Almost 90% of American Jews celebrate Chanukah, making it the most celebrated Jewish holiday besides Pesach. Since even the most secular Jews feel a connection to the holiday, a class on the meaning of Chanukah is an excellent way to bring people closer to yiddishkeit.
In yeshiva day schools, even the youngest child knows that the miracle of Chanukah was that “the many were handed over to the few,” but this may be a new concept to adults just getting their feet wet in Judaism. Torah Live’s video presentation on Chanukah serves as a good introduction to this theme. Even better, it draws a parallel between the Maccabean Revolt and the Six Day War. Many secular Jews may be more familiar with the events of 1967 than those of 164 BCE.
Show this film to your students:
After watching the video, you can guide the class in a discussion of emunah and hishtadlus.
Jewish history, both ancient and modern, teach us that our successes and failures are in Hashem’s hands. We may have the smallest army, the fewest weapons and no international support, but if G-d wants us to win, we will. Conversely, even when we have the best technology and the most resources, victory will only come if it is Hashem’s will.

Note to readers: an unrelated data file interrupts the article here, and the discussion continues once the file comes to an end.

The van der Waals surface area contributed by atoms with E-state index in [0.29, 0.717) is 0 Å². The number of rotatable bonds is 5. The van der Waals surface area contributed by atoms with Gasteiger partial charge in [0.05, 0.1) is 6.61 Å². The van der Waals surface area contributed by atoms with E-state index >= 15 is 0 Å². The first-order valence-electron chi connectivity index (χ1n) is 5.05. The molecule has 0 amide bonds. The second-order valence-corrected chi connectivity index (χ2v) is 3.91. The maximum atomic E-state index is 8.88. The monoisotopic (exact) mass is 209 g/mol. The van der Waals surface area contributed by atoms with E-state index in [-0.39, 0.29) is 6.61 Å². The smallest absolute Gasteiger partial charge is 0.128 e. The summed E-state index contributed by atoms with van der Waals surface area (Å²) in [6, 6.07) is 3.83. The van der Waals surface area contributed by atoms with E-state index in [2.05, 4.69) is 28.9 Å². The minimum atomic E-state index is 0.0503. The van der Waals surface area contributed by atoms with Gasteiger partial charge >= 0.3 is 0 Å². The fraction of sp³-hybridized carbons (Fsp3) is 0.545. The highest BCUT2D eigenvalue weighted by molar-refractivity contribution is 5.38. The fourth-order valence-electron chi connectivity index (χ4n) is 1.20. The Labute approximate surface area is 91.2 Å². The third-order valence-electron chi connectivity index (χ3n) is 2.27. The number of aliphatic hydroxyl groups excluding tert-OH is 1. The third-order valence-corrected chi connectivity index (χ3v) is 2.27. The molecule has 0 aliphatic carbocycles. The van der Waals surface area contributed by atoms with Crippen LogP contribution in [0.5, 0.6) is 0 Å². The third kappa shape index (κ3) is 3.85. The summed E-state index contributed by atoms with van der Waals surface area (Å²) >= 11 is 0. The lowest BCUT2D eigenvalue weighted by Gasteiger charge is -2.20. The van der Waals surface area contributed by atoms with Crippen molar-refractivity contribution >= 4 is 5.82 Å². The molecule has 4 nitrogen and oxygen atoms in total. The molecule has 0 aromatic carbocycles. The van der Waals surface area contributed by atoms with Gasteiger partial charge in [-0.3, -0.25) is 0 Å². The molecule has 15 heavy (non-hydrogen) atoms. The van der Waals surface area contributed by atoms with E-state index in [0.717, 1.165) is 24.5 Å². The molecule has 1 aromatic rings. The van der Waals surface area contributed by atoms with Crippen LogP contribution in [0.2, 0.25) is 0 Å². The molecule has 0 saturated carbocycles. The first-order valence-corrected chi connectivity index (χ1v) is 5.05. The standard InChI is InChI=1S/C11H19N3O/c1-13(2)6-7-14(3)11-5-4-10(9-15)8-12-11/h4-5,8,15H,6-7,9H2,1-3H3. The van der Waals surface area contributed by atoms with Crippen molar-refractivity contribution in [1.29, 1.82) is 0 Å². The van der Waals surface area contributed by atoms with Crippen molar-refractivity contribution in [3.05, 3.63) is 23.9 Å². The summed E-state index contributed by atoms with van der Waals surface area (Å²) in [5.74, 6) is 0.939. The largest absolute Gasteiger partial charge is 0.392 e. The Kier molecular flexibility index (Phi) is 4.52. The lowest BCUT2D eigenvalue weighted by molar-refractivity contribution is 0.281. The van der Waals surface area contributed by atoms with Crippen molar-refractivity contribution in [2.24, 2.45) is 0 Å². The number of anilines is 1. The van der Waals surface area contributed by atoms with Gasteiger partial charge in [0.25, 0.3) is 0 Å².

But wait, does that mean we can sit back and wait for Hashem to rule the world however he sees fit? Of course not.
That’s why Yaakov did not rely entirely on tefillah when he went to meet Eisav, but also bought presents and prepared for war. In our lives, we often find ourselves in a position where our efforts are necessary along with faith in G-d. We go to work each morning because that is the effort we need to invest in order to make a living, despite the fact that our parnassah is not really in our hands. When someone is ill (ch”v), we consult with the top physicians and take their advice, even though we know that life and death is dependent on Hashem’s will.
Rav Aaron Rakeffet has famously quoted Rav Yisrael Salanter as saying that “one needs emunah as if there is no hishtadlus, and at the same time needs to put in the hishtadlus as if there is no emunah.” You can ask your students how these two concepts have played out in their lives and how they take them into account when making decisions. They may be surprised to discover how much they rely on faith in their decision-making process!
Toward the end of the class, you can give students the opportunity to discuss what Chanukah means to them personally and how they can integrate the theme of emunah into their celebration this year.
Additional materials on Chanukah and emunah: